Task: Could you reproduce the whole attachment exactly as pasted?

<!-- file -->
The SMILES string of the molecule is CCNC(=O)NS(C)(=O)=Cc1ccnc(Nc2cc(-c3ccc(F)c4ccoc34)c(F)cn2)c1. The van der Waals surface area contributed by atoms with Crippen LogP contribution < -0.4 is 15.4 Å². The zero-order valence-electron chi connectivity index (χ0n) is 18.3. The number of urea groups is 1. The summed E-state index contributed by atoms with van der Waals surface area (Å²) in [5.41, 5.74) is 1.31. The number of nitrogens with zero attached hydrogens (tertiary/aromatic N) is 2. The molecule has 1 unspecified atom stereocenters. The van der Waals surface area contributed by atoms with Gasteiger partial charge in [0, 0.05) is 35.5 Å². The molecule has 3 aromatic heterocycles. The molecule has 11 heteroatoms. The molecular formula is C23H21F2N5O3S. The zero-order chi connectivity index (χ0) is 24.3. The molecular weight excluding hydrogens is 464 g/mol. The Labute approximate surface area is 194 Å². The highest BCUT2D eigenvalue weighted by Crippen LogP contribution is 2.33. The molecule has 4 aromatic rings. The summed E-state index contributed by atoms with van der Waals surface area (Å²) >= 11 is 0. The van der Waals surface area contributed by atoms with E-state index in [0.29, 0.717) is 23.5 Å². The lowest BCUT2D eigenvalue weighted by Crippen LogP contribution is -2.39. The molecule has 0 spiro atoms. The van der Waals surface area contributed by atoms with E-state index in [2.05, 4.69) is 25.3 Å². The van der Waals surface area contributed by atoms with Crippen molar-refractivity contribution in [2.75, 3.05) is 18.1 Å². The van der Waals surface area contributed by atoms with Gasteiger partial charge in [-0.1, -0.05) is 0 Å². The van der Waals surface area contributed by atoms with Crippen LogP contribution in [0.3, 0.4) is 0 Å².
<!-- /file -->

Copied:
The SMILES string of the molecule is CCNC(=O)NS(C)(=O)=Cc1ccnc(Nc2cc(-c3ccc(F)c4ccoc34)c(F)cn2)c1. The van der Waals surface area contributed by atoms with Crippen LogP contribution < -0.4 is 15.4 Å². The zero-order valence-electron chi connectivity index (χ0n) is 18.3. The number of urea groups is 1. The summed E-state index contributed by atoms with van der Waals surface area (Å²) in [5.41, 5.74) is 1.31. The number of nitrogens with zero attached hydrogens (tertiary/aromatic N) is 2. The molecule has 1 unspecified atom stereocenters. The van der Waals surface area contributed by atoms with Gasteiger partial charge in [0, 0.05) is 35.5 Å². The molecule has 3 aromatic heterocycles. The molecule has 11 heteroatoms. The molecular formula is C23H21F2N5O3S. The zero-order chi connectivity index (χ0) is 24.3. The molecular weight excluding hydrogens is 464 g/mol. The Labute approximate surface area is 194 Å². The highest BCUT2D eigenvalue weighted by Crippen LogP contribution is 2.33. The molecule has 4 aromatic rings. The summed E-state index contributed by atoms with van der Waals surface area (Å²) >= 11 is 0. The van der Waals surface area contributed by atoms with E-state index in [0.29, 0.717) is 23.5 Å². The lowest BCUT2D eigenvalue weighted by Crippen LogP contribution is -2.39. The molecule has 0 spiro atoms. The van der Waals surface area contributed by atoms with E-state index in [2.05, 4.69) is 25.3 Å². The van der Waals surface area contributed by atoms with Crippen molar-refractivity contribution in [2.75, 3.05) is 18.1 Å². The van der Waals surface area contributed by atoms with Gasteiger partial charge in [-0.1, -0.05) is 0 Å². The van der Waals surface area contributed by atoms with Crippen LogP contribution in [0.3, 0.4) is 0 Å².